Before sitting down to write, put together a simple point form list of all of the key points you want to cover, and then organize them in the order in which you are going to cover them. (I know, I know... your Grade 6 teacher told you the same thing... but it actually does work).

4. Keep research Documents Close By

When you sit down to write, make sure that all of your key background materials are spread out close at hand. This will allow you to quickly refer to them without interrupting the writing flow once you get going. I keep as many of the source documents as possible wide open, and within eyesight for quick and easy reference.

5. Just Start Writing

Yes, that's exactly what you do. Once you have prepared mentally and done your homework you are ready to write, even if your writer's block is saying "no". Just start writing any old thing that comes to mind. Go with the natural flow. In no time at all you will get into a rhythm, and the words will just keep on flowing.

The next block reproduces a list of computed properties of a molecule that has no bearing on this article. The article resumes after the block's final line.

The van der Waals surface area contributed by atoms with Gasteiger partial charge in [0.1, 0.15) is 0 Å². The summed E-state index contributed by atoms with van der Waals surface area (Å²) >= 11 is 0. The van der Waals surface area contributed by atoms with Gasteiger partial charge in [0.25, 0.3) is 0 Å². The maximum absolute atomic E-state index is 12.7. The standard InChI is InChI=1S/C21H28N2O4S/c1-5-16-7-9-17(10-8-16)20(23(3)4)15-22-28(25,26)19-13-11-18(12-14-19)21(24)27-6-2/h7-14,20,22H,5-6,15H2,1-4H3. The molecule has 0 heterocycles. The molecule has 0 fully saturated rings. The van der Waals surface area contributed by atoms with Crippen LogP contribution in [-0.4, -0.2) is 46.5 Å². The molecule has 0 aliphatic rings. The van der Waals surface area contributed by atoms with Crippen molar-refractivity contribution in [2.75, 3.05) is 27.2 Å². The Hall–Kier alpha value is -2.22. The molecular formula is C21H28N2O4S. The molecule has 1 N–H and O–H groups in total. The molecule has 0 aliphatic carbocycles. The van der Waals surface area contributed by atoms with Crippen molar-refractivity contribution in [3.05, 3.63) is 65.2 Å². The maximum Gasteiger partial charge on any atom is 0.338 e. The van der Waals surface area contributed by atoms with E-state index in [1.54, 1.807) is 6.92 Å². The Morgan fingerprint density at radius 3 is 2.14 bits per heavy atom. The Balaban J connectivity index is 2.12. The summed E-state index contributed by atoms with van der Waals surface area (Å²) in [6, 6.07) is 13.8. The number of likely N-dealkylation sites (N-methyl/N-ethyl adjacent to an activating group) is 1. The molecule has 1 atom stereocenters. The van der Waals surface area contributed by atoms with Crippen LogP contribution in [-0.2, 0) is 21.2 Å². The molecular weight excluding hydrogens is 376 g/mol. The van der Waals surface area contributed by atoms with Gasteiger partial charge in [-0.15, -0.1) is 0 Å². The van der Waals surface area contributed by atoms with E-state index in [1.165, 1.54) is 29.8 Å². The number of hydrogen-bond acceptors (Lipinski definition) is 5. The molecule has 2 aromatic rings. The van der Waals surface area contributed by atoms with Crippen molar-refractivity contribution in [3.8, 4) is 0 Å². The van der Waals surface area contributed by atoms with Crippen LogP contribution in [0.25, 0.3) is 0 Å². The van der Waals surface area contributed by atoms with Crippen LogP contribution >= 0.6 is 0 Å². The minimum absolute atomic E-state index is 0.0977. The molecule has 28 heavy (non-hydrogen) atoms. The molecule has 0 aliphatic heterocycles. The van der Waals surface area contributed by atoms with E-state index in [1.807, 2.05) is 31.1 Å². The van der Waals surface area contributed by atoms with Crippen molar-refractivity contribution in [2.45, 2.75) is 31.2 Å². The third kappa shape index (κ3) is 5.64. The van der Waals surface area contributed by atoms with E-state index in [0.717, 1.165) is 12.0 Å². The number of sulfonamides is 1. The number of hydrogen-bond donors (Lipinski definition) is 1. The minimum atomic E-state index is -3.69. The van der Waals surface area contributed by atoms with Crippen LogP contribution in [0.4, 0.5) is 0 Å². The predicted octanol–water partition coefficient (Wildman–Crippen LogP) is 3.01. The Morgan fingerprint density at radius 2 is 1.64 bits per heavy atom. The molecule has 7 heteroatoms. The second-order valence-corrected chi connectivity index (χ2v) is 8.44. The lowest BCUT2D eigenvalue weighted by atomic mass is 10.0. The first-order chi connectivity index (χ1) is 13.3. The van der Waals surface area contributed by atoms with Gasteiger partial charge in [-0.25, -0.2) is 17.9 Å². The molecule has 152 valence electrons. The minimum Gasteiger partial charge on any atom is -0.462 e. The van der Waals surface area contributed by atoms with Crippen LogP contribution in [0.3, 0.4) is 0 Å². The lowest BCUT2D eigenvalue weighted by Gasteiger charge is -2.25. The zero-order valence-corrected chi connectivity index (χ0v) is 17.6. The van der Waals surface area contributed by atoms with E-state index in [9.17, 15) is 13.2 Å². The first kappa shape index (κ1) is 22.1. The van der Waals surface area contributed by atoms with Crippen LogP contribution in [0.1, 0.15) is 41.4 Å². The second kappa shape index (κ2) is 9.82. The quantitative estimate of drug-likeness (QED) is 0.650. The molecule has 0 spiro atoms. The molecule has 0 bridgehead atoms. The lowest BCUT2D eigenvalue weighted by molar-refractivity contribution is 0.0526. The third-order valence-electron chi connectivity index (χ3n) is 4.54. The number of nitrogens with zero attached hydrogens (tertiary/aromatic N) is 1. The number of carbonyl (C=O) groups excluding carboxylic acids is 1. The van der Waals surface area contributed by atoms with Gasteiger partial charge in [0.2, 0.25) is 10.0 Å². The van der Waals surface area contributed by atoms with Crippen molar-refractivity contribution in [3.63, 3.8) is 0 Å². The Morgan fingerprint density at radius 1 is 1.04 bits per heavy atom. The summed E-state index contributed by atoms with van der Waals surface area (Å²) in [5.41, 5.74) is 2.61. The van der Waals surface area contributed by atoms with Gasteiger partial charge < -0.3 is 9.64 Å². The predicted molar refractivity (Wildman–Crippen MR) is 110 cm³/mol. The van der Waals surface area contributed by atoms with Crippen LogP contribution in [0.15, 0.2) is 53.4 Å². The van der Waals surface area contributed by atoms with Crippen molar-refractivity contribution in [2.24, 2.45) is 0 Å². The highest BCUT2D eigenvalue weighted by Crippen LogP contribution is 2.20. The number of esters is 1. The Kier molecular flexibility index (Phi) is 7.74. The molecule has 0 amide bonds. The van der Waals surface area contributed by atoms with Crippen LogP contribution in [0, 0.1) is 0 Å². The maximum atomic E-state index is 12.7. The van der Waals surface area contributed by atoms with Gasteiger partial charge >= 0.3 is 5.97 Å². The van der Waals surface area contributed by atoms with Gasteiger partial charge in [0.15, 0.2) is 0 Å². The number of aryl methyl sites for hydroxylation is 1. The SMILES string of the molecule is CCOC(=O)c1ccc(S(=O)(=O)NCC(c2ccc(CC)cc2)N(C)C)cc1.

6. Don't Worry About The First Draft

Once the words start to flow, don't worry about making it perfect the first time. Remember, it's your first draft. You will be able to revise it later. The critical thing at the outset is to write those thoughts down as your mind dictates them to you.

7. Work From An Example

Get an actual sample of the type of document that you need to write. It could be something that you wrote previously, or it could be something from an old working file, or a clipping from a magazine article, or a sales brochure you picked up. As long as it is the same type of document that you are writing. Whatever it is, just post it up in your line-of-sight while you are working. You'll be amazed at how it helps the words and ideas flow. The main thing is to have an example to act as a sort of visual template.

In my experience this last one is the ultimate secret for overcoming writer's block.

To help with this, be on the lookout for good examples of writing that you may see in newspapers and magazinesHealth Fitness Articles, and clip out the useful ones for future reference.